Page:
Owning a car isn’t entirely necessary for Chicago’s city life. If you happen to bring one and your home doesn’t come with a parking spot, be prepared for no parking signs, tow zones and impossible parallel parking missions. Not only is parking expensive in the city (upwards of $30 per hour is not uncommon), but you may also need a parking permit depending on where you live. Since the city is blessed with nearly 40-inches of snow each year, Chicagoans depend on street parking in neighborhoods where driveway space is limited.
If you shovel a public parking space, residents think they’re entitled to that space — by saving it with lawn chairs, cones and whatever random backyard furniture they can find. This long-standing Chicago tradition is known as “dibs.”
“Herein lies the controversy of ‘parking dibs,’” notes Sara Boboltz, associate editor of the Huffington Post. “Some feel the inconvenience of clearing a spot on the curb grants them a license to call dibs, holding the space open with chairs and assorted debris while they’re not using it. Others feel this is downright selfish.” The polarized debate has been known to cause more than a few neighborly squabbles.
5. Chicago weather will heavily influence your wardrobe, commute and life.
There’s nothing like the bone-chilling wind after it whips off the lake and bounces off a few skyscrapers. It gets cold in Chicago — very, very cold. So cold that Chicago-area schools have been known to close for cold days as much as snow days because it’s actually dangerous for students to go outside. Here are a few ways to prepare for those harsh, subzero winters:
A heavy coat and a winter hat won’t be enough to prepare you for the lake effect snow (or the -10 degree wind chill). Make sure you have several layers of clothing and waterproof boots. Roads and sidewalks get slick and icy during Chicago winters, so always beware of the sneaky black ice.
Always have the emergency essentials on hand.
If you have a vehicle, make sure you’re always prepared. Keep jumper cables, a snow brush, gloves, shovels, water and provisions on hand at all times. Don’t forget your umbrella with wind vents, which will be necessary more often than not.
Don’t whine about it.
If you’re moving to Chicago, you simply have to learn to adapt to the climate. More weather complainers have moved to Chicago in the last few years, and natives are sick of the far-too-familiar monologue. Be prepared for the cold and embrace it!
Remember the 100 days of summer.
Summer is when everyone comes out of hibernation in full force. Festival season (May through October) means there’s a cultural excuse to party every weekend. With more than 150 events in total, almost every neighborhood puts on a local street fair celebrating their heritage, food and music scene. From the Randolph Street Market to Greekfest, Chicagoans love any excuse to be outside, drink and explore a new neighborhood.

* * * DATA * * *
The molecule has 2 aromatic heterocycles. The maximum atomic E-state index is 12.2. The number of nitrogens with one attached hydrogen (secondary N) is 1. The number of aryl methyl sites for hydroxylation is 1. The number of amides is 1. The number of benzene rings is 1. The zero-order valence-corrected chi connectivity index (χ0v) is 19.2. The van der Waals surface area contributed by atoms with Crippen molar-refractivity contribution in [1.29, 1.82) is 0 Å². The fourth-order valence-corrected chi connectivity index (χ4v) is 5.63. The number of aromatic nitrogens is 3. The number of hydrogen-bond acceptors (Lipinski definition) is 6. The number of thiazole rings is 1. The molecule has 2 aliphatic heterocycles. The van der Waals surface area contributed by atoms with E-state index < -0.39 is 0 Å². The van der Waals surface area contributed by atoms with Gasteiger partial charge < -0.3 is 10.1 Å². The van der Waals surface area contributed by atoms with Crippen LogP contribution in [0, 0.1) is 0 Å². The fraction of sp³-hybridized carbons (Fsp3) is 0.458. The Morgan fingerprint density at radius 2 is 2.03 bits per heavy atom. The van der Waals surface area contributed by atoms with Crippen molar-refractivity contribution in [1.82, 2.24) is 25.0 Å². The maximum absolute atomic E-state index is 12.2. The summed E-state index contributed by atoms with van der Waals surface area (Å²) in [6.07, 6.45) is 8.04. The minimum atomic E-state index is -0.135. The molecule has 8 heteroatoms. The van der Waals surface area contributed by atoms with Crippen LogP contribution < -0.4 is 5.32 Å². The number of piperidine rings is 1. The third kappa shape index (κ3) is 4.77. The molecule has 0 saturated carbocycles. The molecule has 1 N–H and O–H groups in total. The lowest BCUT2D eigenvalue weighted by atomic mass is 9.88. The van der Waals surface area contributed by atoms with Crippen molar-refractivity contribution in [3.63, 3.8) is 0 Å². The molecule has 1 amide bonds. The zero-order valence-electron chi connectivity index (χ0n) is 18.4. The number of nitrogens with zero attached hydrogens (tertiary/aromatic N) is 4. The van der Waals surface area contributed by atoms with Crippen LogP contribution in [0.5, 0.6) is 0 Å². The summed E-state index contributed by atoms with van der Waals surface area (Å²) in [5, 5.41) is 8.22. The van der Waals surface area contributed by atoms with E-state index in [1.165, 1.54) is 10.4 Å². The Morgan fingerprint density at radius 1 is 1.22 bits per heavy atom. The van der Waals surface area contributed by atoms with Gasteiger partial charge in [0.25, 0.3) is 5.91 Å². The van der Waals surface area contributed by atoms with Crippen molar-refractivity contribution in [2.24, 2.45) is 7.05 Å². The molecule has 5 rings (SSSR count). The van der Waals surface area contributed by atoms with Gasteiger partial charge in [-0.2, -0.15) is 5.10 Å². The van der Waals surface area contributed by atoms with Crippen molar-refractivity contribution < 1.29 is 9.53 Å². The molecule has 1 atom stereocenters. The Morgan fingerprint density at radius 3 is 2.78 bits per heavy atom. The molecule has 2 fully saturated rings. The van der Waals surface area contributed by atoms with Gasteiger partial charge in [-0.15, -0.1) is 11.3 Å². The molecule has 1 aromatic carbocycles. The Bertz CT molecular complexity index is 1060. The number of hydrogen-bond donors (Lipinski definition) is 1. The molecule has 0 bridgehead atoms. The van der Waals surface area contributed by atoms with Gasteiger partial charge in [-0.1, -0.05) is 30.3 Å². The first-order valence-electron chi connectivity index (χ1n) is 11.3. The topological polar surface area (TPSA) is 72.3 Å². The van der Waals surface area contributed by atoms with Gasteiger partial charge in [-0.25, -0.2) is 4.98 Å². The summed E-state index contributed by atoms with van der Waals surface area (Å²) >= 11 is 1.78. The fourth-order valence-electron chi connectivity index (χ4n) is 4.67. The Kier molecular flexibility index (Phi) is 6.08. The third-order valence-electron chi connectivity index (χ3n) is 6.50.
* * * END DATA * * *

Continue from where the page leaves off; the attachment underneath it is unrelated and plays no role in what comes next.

Read Also: How to Survive Winter in Chicago
6. Embrace the beach scene.
While many out-of-towners don’t think of the Midwest as a beach destination, the Great Lakes are just that… great. Chicago offers 18.5 miles of sand along Lake Michigan and an impressive summer beach scene sans saltwater. Here are some must-see beaches in Chicago:
- 31st Street Beach. Free of charge, you can’t compete with the beach’s painted trees to climb, a sprayground and spider-web rope structures for the kids. Grab some food from Pier 31 and listen to free live music on weekends.
- Montrose Beach. For those with furry friends, Montrose Beach is one of the only beaches in the city to offer a designated dog-friendly zone. Elsewhere along the shore offers volleyball nets, kayaks, and cabana rentals.
- North Avenue Beach. Just a short walk from Lincoln Park and home to Castaways, a go-to local restaurant. North Avenue Beach offers volleyball courts, impressive views of the skyline, and great views for Chicago’s Air and Water Show.
- Oak Street Beach. Majestically framed by Chicago’s skyscrapers, Oak Street is downtown’s most accessible spot for sun and fun. Oak Street Beach is home to Whispers, a waterfront restaurant perfect for people watching and soaking in Lake Michigan’s scenery.
7. There is no shortage of recreational activities.
Chicago has so much to explore, whether you’re adventuring solo, with friends or with your family in tow. Below outlines the nearly limitless activities that Chicago offers its residents.
Dining Destinations in Chicago
If you’re moving to the food-centric Windy City, you’ll grow accustomed to the three signature food groups: Italian beef, deep-dish pizza and the Chicago-style hot dog. Prepare for beloved beef sandwiches at Al’s Beef, the best deep-dish you’ve ever had at Pequod’s, Giordano’s, or Lou Malnati’s. (The actual best is a hotly debated topic and largely depends if you prefer your ‘za saucier or cheesier.) Or try a traditional Chicago-style dog from Portillo’s, which includes sport peppers and celery salt. And remember: in Chicago, ketchup on your hot dog is considered a sin.